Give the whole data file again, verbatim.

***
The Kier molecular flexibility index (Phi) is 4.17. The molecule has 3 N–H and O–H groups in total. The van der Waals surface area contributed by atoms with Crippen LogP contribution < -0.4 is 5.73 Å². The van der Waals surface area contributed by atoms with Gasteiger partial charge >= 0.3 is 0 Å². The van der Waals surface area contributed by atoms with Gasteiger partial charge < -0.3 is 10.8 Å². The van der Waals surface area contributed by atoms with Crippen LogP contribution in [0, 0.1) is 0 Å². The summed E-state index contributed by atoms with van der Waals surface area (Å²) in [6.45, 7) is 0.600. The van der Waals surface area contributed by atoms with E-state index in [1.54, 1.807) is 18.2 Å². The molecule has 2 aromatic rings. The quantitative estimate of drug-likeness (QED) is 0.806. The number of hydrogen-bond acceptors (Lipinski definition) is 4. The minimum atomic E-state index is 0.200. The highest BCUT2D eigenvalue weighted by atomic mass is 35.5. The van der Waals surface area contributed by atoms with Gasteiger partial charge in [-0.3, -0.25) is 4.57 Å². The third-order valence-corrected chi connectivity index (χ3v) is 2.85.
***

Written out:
The Kier molecular flexibility index (Phi) is 4.17. The molecule has 3 N–H and O–H groups in total. The van der Waals surface area contributed by atoms with Crippen LogP contribution < -0.4 is 5.73 Å². The van der Waals surface area contributed by atoms with Gasteiger partial charge >= 0.3 is 0 Å². The van der Waals surface area contributed by atoms with Gasteiger partial charge < -0.3 is 10.8 Å². The van der Waals surface area contributed by atoms with Crippen LogP contribution in [0, 0.1) is 0 Å². The summed E-state index contributed by atoms with van der Waals surface area (Å²) in [6.45, 7) is 0.600. The van der Waals surface area contributed by atoms with E-state index in [1.54, 1.807) is 18.2 Å². The molecule has 2 aromatic rings. The quantitative estimate of drug-likeness (QED) is 0.806. The number of hydrogen-bond acceptors (Lipinski definition) is 4. The minimum atomic E-state index is 0.200. The highest BCUT2D eigenvalue weighted by atomic mass is 35.5. The van der Waals surface area contributed by atoms with Gasteiger partial charge in [-0.3, -0.25) is 4.57 Å². The third-order valence-corrected chi connectivity index (χ3v) is 2.85.